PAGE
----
First of all, I politely disagree that Tejada is a decent hitter. He would be a very good #8 or a decent #7 hitter, but nothing much else without power, speed, or a high OBP. Secondly, I disagree that the Mets would be uncomfortable w/out a major league ready shortstop. They are comfortable with no real second basemen, catcher, and outfield. Why would they draw the line at shortstop?
    • Joe Janish November 20, 2012 at 10:07 am
      Dan, maybe I should have described Tejada as a “decent enough hitter considering his glove.”

      You make a valid point re: the Mets’ comfort with illegitimate MLBers at catcher, 2B, and OF. I’m assuming, then, you’d green-light such a trade?

  2. Izzy November 20, 2012 at 10:16 am
    Until this GM makes a trade to improve the team, any trade he makes is not desirable. Three Winters, two summers, and he’s hanging his hat on one prospect. This makes him the worst GM in history.
  3. Dan B November 20, 2012 at 10:25 am
    I have never seen Porcello pitch and don’t feel qualified to make that judgement. In general, I do feel Tejada’s value is high and it is easier to find a good glove/bottom of the order hitter then to find a quality starting pitcher. I also been leading towards trading prospects like Mejia because I feel GMs seem to be overvaluing prospects (because of economics?) compared to the past. Sort of like reverse Moneyball.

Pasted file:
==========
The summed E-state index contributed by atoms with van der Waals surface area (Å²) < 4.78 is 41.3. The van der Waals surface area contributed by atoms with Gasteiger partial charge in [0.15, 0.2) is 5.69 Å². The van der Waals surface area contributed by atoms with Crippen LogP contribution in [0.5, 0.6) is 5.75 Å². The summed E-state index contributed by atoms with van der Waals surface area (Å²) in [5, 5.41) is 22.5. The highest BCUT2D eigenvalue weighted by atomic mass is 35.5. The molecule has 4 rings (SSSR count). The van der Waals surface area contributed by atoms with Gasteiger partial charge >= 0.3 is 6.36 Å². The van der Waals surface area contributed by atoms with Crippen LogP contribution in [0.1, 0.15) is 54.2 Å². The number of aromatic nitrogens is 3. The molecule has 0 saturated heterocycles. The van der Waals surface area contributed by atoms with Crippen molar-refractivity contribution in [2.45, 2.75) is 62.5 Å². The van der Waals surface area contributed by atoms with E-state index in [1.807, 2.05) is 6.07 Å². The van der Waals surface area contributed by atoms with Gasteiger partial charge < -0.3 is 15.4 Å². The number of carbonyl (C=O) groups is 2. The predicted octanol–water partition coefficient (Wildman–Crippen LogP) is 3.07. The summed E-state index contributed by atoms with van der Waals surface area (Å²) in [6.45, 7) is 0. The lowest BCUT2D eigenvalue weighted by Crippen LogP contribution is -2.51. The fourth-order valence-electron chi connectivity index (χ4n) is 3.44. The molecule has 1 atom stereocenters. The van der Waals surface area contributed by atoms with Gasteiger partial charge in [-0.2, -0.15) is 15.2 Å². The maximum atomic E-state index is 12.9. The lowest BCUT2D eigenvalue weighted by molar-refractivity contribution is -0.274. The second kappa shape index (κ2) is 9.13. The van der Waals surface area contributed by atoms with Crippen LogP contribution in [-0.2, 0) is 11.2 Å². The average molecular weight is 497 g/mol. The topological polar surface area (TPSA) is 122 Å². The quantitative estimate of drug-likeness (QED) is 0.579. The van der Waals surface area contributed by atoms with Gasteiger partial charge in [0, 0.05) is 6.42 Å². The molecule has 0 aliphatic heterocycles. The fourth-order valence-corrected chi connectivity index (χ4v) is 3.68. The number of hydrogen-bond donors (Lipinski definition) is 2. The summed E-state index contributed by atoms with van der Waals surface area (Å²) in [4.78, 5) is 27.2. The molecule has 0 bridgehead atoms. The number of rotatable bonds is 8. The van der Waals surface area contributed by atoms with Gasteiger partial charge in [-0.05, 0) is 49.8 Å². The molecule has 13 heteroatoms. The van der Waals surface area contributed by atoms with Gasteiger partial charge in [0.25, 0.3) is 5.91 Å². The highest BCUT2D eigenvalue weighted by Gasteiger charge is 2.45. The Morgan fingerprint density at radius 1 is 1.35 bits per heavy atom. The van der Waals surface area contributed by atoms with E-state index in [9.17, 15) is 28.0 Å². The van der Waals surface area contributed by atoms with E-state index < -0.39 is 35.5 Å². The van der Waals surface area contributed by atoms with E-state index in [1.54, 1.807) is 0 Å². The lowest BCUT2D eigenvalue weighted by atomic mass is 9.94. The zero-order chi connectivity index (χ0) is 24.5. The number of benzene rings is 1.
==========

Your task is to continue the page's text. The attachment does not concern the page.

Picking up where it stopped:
4. Joe November 20, 2012 at 11:07 am
    I don’t know what Wilmer Flores will do while I have more of an idea what Tejeda will do. The net result is a much bigger question mark at SS which seems problematic.

    If the Mets give up Gee, you are taking away a likely rotation spot (and young starter), which seems to hurt the overall goal here. He also looks like a good pitcher and all, but I’m not sure if he’s an ace or anything.

    I wouldn’t do it. Gee and someone other than Tejeda? More likely to do so.

  5. FreeBald November 20, 2012 at 12:31 pm
    I look at Porcello’s career numbers and I see nothing special. I look at the $3 million he made last year, and the fact that he’s Super 2 arbitration eligible, and I don’t see him fitting into the Mets finite payroll.

    In short, no.

  6. DaveSchneck November 20, 2012 at 11:17 pm
    In principle, I agree with you. You know the cliche about pitching. Ruben is solid, but his lack of speed and power most likely pegs him as a #8 hitter. Mets would need to resign Cedeno first.
  7. wohjr November 21, 2012 at 12:52 am
  8. argonbunnies November 23, 2012 at 4:21 am
    Porcello is Mike Pelfrey.

    Seriously. Promising prospect, good velocity, some sink, has occasionally looked like he’s figuring it out… but never strikes out anyone or sustains any high level of success.

    I’d rather have Gee than Porcello. At least Gee’s reasonably effective when he’s healthy.

    I would happily trade Tejada and Mejia/Familia for a young pitcher with upside, but Porcello is the wrong one.

  9. J November 24, 2012 at 3:22 pm
    If its not gonna happen why even talk about it. It’s a waste of time. IT’S NEVER GONNA HAPPEN.
  10. J November 24, 2012 at 3:25 pm
    Tejada is the new “ordonez” – he ain’t going anywhere.